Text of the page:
Evaluating Our Prayer For those


Evaluating Our Prayer

For those not beguiled by the sweet strains of Medieval English (gad! could there be any such?) we bring you Renaissance English. Well not really, as The Sadness of Christ was actually written in Latin, and what we can read today is a translation of that original Latin. One of the causes of the Sadness of Christ, St. Thomas More contends, is that He is surrounded with two sorts of people--those who go to sleep on Him and those who betray Him. He didn't have a word for it in his time, but Thomas More might have talked about the former as "Groupies." These guys really liked to hang out with Jesus, but when the heat came, they were gone. He likens most of our prayers to these sleeping apostles.

from The Sadness of Christ St. Thomas More

I wish that sometime we would make a special effort, right after finishing our prayers, to run over in our minds the whole sequence of time we spent praying. What follies will we see there? How much absurdity and sometimes even foulness will we catch sight of? Indeed, we will be amazed that it was at all possible for our minds to dissipate themselves in such a short time among so many places at such great distance from each other, among so many different affairs, such various, such manifold, such idle pursuits. For if someone, just as an experiment, should make a determined effort to make his mind touch upon as many and as diverse objects as possible, I hardly think that in such a short time he could run through such disparate and numerous topics as the mind, left to its own devices, ranges through while the mouth negligently mumbles through the hours of the office and other much-used prayers. (p. 18-19)

It is amazing. When we're doing almost anything else, it would take an explosion to pull us away. But here we spend a moment, a fraction of a hour with the Creator of the Universe and we are bored out of our skulls, thinking about everything but praying--that itch, the tire on the car that may or may not need air, that strange sound--what is it like, kind of like an airplane passing overhead but echoey. You know all about it. Distraction prevails in prayer. Part of the reason is that we don't really take prayer very seriously, no matter what our lips say about it.

We figure, we get in our fifteen minutes plus Mass, and we're set, right? Maybe we can sneak in a Rosary after dinner, or at least some after dinner thanks, or maybe a "Thank you, Lord" at night. We are all stuck in the anti-Samuel syndrome. A Priest friend of mine once said that our prayers are always, "Listen Lord, your servant is speaking." And how often is that true. And even when we're doing all the talking, we're distracted by the next thing on the agenda--how quickly can we tick these things on the list off.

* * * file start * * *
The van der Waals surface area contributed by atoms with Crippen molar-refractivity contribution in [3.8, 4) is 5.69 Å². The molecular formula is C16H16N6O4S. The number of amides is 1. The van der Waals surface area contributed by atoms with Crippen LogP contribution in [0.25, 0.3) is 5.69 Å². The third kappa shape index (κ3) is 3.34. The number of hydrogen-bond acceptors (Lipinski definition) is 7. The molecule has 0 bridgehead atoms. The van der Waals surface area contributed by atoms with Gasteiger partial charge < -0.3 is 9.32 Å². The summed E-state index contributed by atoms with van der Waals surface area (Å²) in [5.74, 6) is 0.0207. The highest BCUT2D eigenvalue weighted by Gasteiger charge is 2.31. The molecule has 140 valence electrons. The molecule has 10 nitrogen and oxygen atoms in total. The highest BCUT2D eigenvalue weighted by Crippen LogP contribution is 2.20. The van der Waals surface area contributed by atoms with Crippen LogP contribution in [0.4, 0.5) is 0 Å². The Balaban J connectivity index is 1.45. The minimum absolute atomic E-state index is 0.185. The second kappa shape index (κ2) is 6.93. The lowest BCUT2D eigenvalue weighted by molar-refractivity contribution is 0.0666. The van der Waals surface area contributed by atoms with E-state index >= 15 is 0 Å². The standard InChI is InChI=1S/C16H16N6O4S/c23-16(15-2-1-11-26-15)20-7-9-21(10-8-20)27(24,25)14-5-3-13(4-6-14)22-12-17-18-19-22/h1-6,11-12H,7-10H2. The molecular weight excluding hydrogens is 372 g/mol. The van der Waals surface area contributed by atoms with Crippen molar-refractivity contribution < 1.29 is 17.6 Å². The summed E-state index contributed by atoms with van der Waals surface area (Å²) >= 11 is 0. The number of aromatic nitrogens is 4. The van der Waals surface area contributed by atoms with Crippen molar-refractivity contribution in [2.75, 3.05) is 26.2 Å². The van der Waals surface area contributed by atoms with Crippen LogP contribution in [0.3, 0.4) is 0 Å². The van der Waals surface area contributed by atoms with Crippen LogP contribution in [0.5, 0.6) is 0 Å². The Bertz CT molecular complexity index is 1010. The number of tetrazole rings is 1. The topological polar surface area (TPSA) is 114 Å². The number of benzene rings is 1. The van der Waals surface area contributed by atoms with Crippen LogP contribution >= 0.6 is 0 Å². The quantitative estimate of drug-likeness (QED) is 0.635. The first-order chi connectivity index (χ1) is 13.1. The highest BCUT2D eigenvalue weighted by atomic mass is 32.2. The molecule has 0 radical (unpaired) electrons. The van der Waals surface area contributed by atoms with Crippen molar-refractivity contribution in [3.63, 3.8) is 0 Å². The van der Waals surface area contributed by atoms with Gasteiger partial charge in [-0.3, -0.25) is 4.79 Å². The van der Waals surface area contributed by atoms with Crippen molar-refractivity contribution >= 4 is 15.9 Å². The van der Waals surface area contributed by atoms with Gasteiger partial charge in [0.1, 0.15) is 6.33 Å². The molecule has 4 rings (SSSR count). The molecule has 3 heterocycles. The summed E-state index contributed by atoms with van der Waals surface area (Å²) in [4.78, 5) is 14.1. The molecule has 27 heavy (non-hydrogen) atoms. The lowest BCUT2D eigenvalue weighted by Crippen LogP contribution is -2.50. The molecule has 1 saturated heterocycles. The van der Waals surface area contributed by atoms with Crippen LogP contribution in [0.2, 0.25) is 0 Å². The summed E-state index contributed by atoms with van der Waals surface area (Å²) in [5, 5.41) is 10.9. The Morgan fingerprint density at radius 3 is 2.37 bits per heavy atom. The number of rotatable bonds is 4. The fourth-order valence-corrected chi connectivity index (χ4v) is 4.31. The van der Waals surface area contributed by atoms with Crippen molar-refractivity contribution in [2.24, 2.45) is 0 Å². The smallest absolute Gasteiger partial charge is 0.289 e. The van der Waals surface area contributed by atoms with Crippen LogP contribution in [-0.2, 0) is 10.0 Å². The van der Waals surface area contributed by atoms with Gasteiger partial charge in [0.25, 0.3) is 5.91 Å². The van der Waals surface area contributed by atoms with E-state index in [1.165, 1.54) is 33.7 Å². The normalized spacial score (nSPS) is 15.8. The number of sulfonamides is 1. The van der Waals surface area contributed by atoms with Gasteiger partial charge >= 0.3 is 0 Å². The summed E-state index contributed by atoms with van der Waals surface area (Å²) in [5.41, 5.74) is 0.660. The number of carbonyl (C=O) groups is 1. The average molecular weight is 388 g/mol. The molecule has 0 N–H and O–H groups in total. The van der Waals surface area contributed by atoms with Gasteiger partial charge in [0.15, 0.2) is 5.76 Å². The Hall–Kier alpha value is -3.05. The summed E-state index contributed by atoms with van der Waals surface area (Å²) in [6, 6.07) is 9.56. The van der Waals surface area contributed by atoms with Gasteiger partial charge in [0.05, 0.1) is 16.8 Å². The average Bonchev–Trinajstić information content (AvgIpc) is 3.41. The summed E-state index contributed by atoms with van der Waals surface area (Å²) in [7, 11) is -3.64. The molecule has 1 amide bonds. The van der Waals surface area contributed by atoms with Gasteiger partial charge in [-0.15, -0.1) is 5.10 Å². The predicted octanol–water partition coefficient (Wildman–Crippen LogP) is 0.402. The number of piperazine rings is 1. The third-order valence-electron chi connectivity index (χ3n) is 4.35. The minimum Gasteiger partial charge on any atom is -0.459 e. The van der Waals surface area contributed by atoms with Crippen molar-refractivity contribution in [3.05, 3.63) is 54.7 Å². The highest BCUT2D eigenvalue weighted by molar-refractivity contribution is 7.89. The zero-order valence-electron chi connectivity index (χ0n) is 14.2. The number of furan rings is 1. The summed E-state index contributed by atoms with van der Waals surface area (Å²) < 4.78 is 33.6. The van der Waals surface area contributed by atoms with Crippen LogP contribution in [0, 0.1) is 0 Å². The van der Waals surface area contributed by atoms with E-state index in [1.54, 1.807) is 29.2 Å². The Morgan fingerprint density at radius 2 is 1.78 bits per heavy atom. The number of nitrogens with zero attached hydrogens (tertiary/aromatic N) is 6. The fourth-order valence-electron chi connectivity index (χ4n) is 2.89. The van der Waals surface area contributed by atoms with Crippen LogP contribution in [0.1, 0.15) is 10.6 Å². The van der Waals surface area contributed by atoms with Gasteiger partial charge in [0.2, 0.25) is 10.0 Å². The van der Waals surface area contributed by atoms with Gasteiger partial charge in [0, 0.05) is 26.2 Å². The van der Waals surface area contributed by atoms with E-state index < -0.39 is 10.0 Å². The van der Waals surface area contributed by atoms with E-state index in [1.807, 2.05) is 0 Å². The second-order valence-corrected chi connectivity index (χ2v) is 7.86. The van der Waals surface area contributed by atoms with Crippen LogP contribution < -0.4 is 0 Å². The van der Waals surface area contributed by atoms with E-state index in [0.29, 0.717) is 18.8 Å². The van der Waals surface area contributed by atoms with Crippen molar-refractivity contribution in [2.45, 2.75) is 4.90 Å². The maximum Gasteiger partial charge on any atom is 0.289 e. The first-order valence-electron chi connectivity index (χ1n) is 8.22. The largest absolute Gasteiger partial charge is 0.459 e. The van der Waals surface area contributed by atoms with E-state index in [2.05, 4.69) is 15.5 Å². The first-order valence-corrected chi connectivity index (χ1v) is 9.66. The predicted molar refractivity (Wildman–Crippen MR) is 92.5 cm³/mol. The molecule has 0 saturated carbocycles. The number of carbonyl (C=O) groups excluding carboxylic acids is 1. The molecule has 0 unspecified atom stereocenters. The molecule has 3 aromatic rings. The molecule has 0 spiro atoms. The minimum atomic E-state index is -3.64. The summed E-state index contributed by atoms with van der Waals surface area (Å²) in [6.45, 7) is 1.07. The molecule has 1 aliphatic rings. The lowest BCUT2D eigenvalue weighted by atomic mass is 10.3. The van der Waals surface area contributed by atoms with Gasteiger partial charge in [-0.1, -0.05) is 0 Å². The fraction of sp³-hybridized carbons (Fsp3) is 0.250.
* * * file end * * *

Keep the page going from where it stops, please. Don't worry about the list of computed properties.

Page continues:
Is that how we treat our friends? Do we meet them in the street and tell them everything that has happened to us since our previous meetings in the street and then rush off to the next friend to do the same? No, we invite friends in to share our houses, our foods, our comforts, our families. We make them welcome and we carve out time--yes, time in our extremely busy schedules into which we cannot fit another thing, we make time. Shouldn't we be doing the same for God? Carving out a cherished place in time that could be spent in any of the incredibly important things we do in a day--like talking around the water-cooler, or watching 4-6 hours of substandard television.

Our prayers are impoverished because our attitudes are poor. You cannot have great prayers if you don't value prayer. You cannot spend time with God if it isn't a priority. And prayer, like conversation, is a skill that takes time to learn. Most of us are toddlers or very young children in prayer. We talk only about ourselves and say the same things over and over again. I suspect Our Father in Heaven rejoices when we introduce a single new word into our prayer vocabularies. Prayer takes time to cultivate, and it takes a willing heart. Both of these come from an initial attitude--Prayer is important.

Take some time, evaluate what you really think about prayer--is it as important as beer?, as football? , as the current scandal?, as what J-Lo is wearing to the Academy Awards?, as gossiping with the neighbor? Is it really? Because if it is, then we wouldn't be spending our time doing those things, rather we would be spending the time gently, slowly cultivating prayer. And like anything carefully nurtured and tended, we would find explosive growth--most particularly because this cherished gift is fed from without by the King of Creation Himself.

But, if you find yourself driven to distraction, recognize that it is part of the skill of praying to learn to accept those things as they come and offer them to the Lord, wordlessly. Simply, as St. Therese would say, "With a glance toward heaven." Prayer is an aspiration and an aspiration must be desired above all things, otherwise it is no aspiration at all, merely a thought, a throwaway, a worse than worthless thing.

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This page contains a single entry by Steven Riddle published on August 23, 2002 1:40 PM.

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